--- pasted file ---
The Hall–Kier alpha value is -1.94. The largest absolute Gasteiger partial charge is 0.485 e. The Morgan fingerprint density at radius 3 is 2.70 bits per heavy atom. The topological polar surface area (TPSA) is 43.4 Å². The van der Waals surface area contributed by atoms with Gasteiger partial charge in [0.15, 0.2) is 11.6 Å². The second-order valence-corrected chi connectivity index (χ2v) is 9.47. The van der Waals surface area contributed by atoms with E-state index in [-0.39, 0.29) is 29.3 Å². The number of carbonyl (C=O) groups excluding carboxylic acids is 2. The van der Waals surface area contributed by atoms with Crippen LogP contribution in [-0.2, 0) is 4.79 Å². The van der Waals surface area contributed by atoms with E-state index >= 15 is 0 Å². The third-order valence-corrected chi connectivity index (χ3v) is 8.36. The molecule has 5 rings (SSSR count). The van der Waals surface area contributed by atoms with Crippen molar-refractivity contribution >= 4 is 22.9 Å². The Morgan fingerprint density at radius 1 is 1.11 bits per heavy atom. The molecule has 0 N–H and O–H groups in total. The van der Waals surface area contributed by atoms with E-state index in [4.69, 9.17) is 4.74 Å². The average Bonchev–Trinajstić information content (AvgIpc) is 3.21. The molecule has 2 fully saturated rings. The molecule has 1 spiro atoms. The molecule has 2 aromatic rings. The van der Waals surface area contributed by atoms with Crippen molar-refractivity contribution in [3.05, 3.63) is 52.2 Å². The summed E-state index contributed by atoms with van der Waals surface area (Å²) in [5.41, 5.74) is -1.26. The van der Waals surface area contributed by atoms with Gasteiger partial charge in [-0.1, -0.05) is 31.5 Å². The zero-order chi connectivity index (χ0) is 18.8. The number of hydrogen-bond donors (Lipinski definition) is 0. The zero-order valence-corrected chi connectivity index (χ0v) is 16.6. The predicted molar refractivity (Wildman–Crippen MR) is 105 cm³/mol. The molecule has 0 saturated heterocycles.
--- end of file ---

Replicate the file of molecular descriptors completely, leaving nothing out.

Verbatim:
The Hall–Kier alpha value is -1.94. The largest absolute Gasteiger partial charge is 0.485 e. The Morgan fingerprint density at radius 3 is 2.70 bits per heavy atom. The topological polar surface area (TPSA) is 43.4 Å². The van der Waals surface area contributed by atoms with Gasteiger partial charge in [0.15, 0.2) is 11.6 Å². The second-order valence-corrected chi connectivity index (χ2v) is 9.47. The van der Waals surface area contributed by atoms with E-state index in [-0.39, 0.29) is 29.3 Å². The number of carbonyl (C=O) groups excluding carboxylic acids is 2. The van der Waals surface area contributed by atoms with Crippen LogP contribution in [-0.2, 0) is 4.79 Å². The van der Waals surface area contributed by atoms with E-state index >= 15 is 0 Å². The third-order valence-corrected chi connectivity index (χ3v) is 8.36. The molecule has 5 rings (SSSR count). The van der Waals surface area contributed by atoms with Crippen molar-refractivity contribution >= 4 is 22.9 Å². The Morgan fingerprint density at radius 1 is 1.11 bits per heavy atom. The molecule has 0 N–H and O–H groups in total. The van der Waals surface area contributed by atoms with E-state index in [4.69, 9.17) is 4.74 Å². The average Bonchev–Trinajstić information content (AvgIpc) is 3.21. The molecule has 2 fully saturated rings. The molecule has 1 spiro atoms. The molecule has 2 aromatic rings. The van der Waals surface area contributed by atoms with Crippen molar-refractivity contribution in [3.05, 3.63) is 52.2 Å². The summed E-state index contributed by atoms with van der Waals surface area (Å²) in [5.41, 5.74) is -1.26. The van der Waals surface area contributed by atoms with Gasteiger partial charge in [-0.1, -0.05) is 31.5 Å². The zero-order chi connectivity index (χ0) is 18.8. The number of hydrogen-bond donors (Lipinski definition) is 0. The zero-order valence-corrected chi connectivity index (χ0v) is 16.6. The predicted molar refractivity (Wildman–Crippen MR) is 105 cm³/mol. The molecule has 0 saturated heterocycles.